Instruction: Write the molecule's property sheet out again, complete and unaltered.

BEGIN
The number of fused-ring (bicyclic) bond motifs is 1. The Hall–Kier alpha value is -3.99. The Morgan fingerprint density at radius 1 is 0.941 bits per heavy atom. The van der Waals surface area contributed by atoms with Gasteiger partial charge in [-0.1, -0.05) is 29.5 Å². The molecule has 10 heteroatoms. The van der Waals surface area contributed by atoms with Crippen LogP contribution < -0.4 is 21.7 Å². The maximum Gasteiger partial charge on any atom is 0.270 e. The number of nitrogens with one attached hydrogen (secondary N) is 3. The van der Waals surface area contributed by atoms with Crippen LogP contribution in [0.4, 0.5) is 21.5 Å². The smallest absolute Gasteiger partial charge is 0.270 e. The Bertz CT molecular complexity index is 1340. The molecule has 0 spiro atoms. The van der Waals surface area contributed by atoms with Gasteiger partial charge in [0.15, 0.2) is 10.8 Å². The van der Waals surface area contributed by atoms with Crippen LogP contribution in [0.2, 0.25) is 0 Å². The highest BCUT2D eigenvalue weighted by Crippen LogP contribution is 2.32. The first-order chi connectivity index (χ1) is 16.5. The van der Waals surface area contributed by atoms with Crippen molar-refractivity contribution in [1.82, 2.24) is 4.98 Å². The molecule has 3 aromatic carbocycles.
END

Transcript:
The number of fused-ring (bicyclic) bond motifs is 1. The Hall–Kier alpha value is -3.99. The Morgan fingerprint density at radius 1 is 0.941 bits per heavy atom. The van der Waals surface area contributed by atoms with Gasteiger partial charge in [-0.1, -0.05) is 29.5 Å². The molecule has 10 heteroatoms. The van der Waals surface area contributed by atoms with Crippen LogP contribution < -0.4 is 21.7 Å². The maximum Gasteiger partial charge on any atom is 0.270 e. The number of nitrogens with one attached hydrogen (secondary N) is 3. The van der Waals surface area contributed by atoms with Crippen LogP contribution in [0.4, 0.5) is 21.5 Å². The smallest absolute Gasteiger partial charge is 0.270 e. The Bertz CT molecular complexity index is 1340. The molecule has 0 spiro atoms. The van der Waals surface area contributed by atoms with Gasteiger partial charge in [0.15, 0.2) is 10.8 Å². The van der Waals surface area contributed by atoms with Crippen LogP contribution in [0.2, 0.25) is 0 Å². The highest BCUT2D eigenvalue weighted by Crippen LogP contribution is 2.32. The first-order chi connectivity index (χ1) is 16.5. The van der Waals surface area contributed by atoms with Crippen molar-refractivity contribution in [1.82, 2.24) is 4.98 Å². The molecule has 3 aromatic carbocycles.